Posted on September 30, 2014 at 8:00 AM by Iowa Corn
In September Deb Keller, ICPB director and farmer from Clarion, and I had the opportunity to speak at the Southeast Asia Buyer’s Conference and represent U.S. Corn. Shannon Textor, Market Development Director from Iowa Corn and Kim Atkins, Director of Global Programs from U.S. Grains Council also attended.
During our presentation we had the opportunity to explain the anticipated crop yields in Iowa and around the country for this upcoming harvest season. This was also a great way to talk to the buyers and explain the “why and how” we use GMOs on our farms in Iowa.
Many of the buyers had a lot of concerns with the price of corn falling below the cost of production. They were very interested in our predictions of how land would be used if fewer acres were used for corn. Despite the changes in the market, we reassured them that Iowa farmers would always be a reliable supplier of corn for their byproducts.
Our mission didn't stop in Southeast Asia. From there we traveled to Taipei, Taiwan and met with USGA Country Director, Clover Chang. We had several meetings with buyers of corn and DDGS. Taiwan prefers to purchase roughly a fourth of their corn in containers due to increased ease of transportation of corn to feed mills. Within the U.S., storage is starting to become an issue. In fact, one company had 11 out of 40 containers rejected because there were some moldy kernels between the bulk head and the sliding door. When the inspectors open the doors and see this it is automatically rejected, even if the corn inside is okay. Mr. Chang is working diligently on this issue.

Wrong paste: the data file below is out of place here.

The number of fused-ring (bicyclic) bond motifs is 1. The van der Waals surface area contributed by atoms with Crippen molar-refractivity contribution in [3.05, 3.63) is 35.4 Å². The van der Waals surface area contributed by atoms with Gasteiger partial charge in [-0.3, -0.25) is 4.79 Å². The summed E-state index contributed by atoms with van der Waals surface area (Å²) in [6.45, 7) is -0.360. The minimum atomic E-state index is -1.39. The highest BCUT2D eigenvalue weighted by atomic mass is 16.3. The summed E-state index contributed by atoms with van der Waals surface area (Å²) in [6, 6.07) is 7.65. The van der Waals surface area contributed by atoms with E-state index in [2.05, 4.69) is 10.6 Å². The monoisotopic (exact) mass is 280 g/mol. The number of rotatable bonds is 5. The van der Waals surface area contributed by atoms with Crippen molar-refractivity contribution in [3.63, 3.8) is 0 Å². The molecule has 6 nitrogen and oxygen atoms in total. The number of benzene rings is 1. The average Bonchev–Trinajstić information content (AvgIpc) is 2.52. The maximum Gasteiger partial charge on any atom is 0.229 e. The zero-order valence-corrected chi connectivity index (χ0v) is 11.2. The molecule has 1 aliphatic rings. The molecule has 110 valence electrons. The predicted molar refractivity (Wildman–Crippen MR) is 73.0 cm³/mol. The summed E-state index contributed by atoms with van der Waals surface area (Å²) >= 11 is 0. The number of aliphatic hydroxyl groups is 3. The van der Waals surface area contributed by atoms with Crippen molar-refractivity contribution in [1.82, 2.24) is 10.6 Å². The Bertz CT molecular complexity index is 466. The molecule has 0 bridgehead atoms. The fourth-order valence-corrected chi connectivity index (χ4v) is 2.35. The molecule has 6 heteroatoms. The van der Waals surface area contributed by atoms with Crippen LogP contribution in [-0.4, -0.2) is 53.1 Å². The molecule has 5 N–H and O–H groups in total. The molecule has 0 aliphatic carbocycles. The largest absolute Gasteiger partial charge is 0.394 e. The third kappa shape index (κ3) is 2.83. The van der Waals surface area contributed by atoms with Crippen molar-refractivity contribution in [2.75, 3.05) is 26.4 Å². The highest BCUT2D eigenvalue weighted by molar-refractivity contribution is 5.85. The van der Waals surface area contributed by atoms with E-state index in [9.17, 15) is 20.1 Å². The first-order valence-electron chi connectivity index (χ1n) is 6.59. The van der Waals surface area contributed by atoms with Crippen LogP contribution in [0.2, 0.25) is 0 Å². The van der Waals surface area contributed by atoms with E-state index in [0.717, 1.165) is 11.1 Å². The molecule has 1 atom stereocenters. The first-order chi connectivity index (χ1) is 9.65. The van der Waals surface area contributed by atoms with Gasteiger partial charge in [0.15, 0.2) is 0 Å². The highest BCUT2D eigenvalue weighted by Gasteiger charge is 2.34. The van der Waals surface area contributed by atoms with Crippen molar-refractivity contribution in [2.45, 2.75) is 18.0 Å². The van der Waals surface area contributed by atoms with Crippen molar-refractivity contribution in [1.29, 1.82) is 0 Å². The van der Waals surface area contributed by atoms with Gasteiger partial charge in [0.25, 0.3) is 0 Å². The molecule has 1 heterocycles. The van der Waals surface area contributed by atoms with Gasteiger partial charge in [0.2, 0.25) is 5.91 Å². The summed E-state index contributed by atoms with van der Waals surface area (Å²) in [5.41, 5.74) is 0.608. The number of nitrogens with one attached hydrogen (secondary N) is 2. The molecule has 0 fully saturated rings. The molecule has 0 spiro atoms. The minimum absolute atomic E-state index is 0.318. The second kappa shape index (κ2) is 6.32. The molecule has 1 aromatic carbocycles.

Taiwan has begun experiencing a slight shortage of farmers. The younger generation is has begun to move off the farm and to the city for better jobs. To combat this issue, the government has set up a young farmer program encouraging young people to start farming. This effort seems to be working with the older generation in assisting them to pass their farms down to the next generation.
Overall, this was a great mission and as an ICPB director and farmer from Fremont/Page, I feel we helped clear up some concerns and misconceptions with grain buyers. Having face-to-face interaction with international grain buys is extremely important for the future of our state.